This portion of the state includes two of the very best bird-finding localities in the state, namely Valentine and Fort Niobrara National Wildlife Refuges (both in Cherry County). These two locations have bird lists (221 and 201 species respectively, and with 93 and 76 respective breeding species) that are among the largest in the state, with a combination of eastern, western and widespread species.
In addition to Valentine and Fort Niobrara refuges, the region includes those parts of the Niobrara Valley that lies in the middle of the transition zone between the Rocky Mountain coniferous forest and eastern deciduous forest biogeographic regions. This biological transition zone includes areas of hybridization between several bird species or incipient pairs of species that are now in overlapping contact, after having been isolated geographically for much of the Pleistocene geologic period.
The central Niobrara Valley also includes some isolated populations of plants and animals that have survived in the cool canyons since the end of the last glaciation about 10,000 years ago. The ecological transition zone between eastern and western faunas and floras is very wide in the Platte and other Great Plains prairie rivers to the south, but is compressed to a distance of less than 100 miles in the Niobrara Valley. Most of this transition zone is now included within the boundaries of the Fort Niobrara National Wildlife Refuge (Cherry County) and the Nature Conservancy’s adjoining Niobrara Valley Preserve (mostly located in Brown County).
The 76-mile Niobrara National Scenic River is also present in this region, and includes the Fort Niobrara National Wildlife Refuge, the Niobrara Valley Preserve, and Smith Falls State Park (Cherry County), which has the highest waterfall in Nebraska.
Merritt Reservoir is nearby, and together with the adjoining Nebraska National Forest provides for excellent birding opportunities. Both sharp-tailed grouse and greater prairie chickens occur here, providing one of the few places in the nation where both can be observed fairly easily, especially during spring display.
The Niobrara Valley also supports breeding populations of several eastern wooded habitats species that are otherwise mostly limited to Nebraska’s Missouri Valley, including the wood thrush, black-and-white warbler, American redstart, ovenbird and scarlet tanager. Western or northern species that occur in the central Niobrara Valley include the red-breasted nuthatch, chestnut-collared longspur, black -headed grosbeak, Bullock’s oriole, red crossbill, lazuli bunting and spotted towhee, but these are all more likely to be seen along the Panhandle Trail.
The western half of the Niobrara Valley passes through the northern portions of the Nebraska Sandhills, and continues into the ridge-and-canyon Pine Ridge country of Sioux and Dawes counties. The northern portions of Sioux and Dawes counties include the 95,000-acre Oglala National Grassland, where black-tailed prairie dogs, burrowing owls, golden eagles, and other typical shortgrass species occur. Similar habitats occur at Agate Fossil Beds National Monument (Sioux County), where 20-million-year-old fossil deposits provide a spectacular view into the Miocene life of the Great Plains, and where many high plains birds such as lark buntings and McCown’s and chestnut-collared longspurs can also be seen. The upper Niobrara Valley is an important wintering area for raptors such as the prairie falcon, and several open-country buteos such as the ferruginous hawk, Swainson’s hawk and rough-legged hawk are present at various times during the year. Open grassland birds may also be seen at Fort Robinson State Park (Sioux County), and in the vicinity of Box Butte Dam (Box Butte County) and its associated reservoir, where prairie dogs and their associated shortgrass birds are still common.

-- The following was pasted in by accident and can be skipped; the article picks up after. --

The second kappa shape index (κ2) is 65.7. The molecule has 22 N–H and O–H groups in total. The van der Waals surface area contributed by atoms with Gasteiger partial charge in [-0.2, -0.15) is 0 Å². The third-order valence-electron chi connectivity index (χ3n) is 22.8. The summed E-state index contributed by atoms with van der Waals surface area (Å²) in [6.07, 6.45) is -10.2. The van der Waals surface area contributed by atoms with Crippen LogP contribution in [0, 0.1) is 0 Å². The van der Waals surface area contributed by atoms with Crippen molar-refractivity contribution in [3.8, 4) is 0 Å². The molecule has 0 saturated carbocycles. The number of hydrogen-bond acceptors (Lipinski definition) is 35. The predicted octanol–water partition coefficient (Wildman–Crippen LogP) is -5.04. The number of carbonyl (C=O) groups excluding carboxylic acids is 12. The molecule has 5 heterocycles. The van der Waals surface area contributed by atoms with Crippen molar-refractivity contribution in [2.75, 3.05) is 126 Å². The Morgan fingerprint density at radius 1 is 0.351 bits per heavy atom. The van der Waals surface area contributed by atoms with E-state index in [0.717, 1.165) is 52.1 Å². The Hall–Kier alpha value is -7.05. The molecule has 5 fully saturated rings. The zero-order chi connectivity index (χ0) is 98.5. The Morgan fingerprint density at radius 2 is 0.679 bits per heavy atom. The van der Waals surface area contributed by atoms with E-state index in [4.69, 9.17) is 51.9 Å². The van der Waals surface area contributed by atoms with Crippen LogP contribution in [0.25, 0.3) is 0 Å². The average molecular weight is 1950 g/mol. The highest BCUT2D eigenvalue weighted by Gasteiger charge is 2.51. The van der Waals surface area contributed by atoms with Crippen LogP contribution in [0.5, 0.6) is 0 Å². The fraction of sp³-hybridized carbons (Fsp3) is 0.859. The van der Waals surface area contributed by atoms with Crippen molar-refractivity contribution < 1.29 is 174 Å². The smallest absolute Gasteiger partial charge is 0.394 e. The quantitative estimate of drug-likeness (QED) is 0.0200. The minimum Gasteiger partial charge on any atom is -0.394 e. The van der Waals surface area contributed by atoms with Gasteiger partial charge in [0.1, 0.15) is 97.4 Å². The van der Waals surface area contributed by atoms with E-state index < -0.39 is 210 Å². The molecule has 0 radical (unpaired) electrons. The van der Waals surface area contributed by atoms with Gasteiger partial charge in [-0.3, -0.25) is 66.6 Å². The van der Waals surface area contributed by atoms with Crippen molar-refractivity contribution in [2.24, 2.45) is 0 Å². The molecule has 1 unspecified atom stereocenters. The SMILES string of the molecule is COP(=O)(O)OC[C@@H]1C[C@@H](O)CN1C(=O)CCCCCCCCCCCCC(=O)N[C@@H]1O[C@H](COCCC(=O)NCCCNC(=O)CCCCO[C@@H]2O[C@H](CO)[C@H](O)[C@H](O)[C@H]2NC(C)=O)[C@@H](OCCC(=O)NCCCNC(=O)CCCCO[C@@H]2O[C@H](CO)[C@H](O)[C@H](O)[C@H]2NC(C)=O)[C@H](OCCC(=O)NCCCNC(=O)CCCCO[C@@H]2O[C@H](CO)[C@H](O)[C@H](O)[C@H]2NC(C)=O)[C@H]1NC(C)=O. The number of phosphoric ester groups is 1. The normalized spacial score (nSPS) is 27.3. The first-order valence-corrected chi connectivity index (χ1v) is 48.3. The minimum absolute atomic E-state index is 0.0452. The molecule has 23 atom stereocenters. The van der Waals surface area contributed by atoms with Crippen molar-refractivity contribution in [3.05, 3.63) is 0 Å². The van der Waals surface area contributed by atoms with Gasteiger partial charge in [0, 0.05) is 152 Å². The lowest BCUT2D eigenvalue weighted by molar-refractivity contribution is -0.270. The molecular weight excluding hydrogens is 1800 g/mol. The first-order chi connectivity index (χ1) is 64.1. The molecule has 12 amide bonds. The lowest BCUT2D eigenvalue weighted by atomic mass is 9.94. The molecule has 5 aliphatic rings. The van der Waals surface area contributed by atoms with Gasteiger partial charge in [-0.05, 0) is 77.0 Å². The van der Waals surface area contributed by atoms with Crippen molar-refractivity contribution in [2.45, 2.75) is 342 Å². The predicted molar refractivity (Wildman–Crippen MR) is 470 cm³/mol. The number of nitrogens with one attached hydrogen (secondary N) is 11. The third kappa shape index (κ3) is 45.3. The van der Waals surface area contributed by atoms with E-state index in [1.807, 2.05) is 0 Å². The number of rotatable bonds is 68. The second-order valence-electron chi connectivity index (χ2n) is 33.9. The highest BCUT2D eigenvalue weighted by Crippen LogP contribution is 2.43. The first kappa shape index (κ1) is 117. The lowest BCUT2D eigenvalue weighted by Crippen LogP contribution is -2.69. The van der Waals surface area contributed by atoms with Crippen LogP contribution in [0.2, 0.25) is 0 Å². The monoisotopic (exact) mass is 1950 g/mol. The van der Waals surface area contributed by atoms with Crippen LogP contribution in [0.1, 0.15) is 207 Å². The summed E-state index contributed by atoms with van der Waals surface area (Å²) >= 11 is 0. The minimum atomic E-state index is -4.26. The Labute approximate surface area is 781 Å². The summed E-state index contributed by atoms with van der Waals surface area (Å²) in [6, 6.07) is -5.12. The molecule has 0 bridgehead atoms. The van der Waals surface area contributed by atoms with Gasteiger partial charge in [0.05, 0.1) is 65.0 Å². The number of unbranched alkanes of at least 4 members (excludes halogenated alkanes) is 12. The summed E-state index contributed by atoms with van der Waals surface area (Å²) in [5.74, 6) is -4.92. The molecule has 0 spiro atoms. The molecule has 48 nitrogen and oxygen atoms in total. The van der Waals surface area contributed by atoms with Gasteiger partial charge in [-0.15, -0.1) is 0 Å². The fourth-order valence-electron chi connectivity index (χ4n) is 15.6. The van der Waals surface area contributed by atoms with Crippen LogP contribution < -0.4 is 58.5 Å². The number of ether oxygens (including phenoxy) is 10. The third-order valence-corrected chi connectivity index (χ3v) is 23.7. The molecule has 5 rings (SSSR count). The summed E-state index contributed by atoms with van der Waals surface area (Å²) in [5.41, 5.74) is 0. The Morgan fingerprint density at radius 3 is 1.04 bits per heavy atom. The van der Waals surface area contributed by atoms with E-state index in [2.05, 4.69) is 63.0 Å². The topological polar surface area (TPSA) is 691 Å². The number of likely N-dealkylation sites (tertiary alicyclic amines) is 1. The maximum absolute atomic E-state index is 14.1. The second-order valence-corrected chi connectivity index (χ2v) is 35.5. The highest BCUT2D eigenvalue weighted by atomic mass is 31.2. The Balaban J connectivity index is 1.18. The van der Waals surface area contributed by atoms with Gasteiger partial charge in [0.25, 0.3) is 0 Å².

The Pine Ridge division of the Nebraska National Forest (Dawes County) and Chadron State Park (Dawes County) offer great birding for coniferous forest species. The Pine Ridge region (see description under the Panhandle Trail) has many western species not found elsewhere in Nebraska but occur in the Black Hills, such as the cordilleran flycatcher, pinyon jay, Lewis’ woodpecker, plumbeous vireo, the white-winged race of the dark-eyed junco, and others. There are also visually and acoustically confusing populations of hybrid mountain and eastern bluebirds, and of lazuli and indigo buntings.
The Soldier Creek Wilderness area (Sioux County) provides great on-foot birding and hiking for more energetic birders, especially for western species such as Lewis’ woodpecker in burned-over pine forests. The Gilbert-Baker Wildlife Management Area (Sioux County) is even more likely to turn up distinctly western birds, such as pinyon jay, Townsend’s solitaire, Clark’s nutcracker, green-tailed towhee, red-naped sapsucker, Townsend’s warbler and McGillivray’s warbler.
Along the upper Niobrara Valley several western or northern bird species extend eastwardly, including the common poorwill, red-breasted nuthatch, western wood-pewee, spotted towhee, black-headed grosbeak, lazuli bunting and Bullock’s oriole. All but the first two of these might hybridize with eastern relatives along this valley corridor, their often confusing offspring making bird identification especially challenging in this region.
Paul A. Johnsgard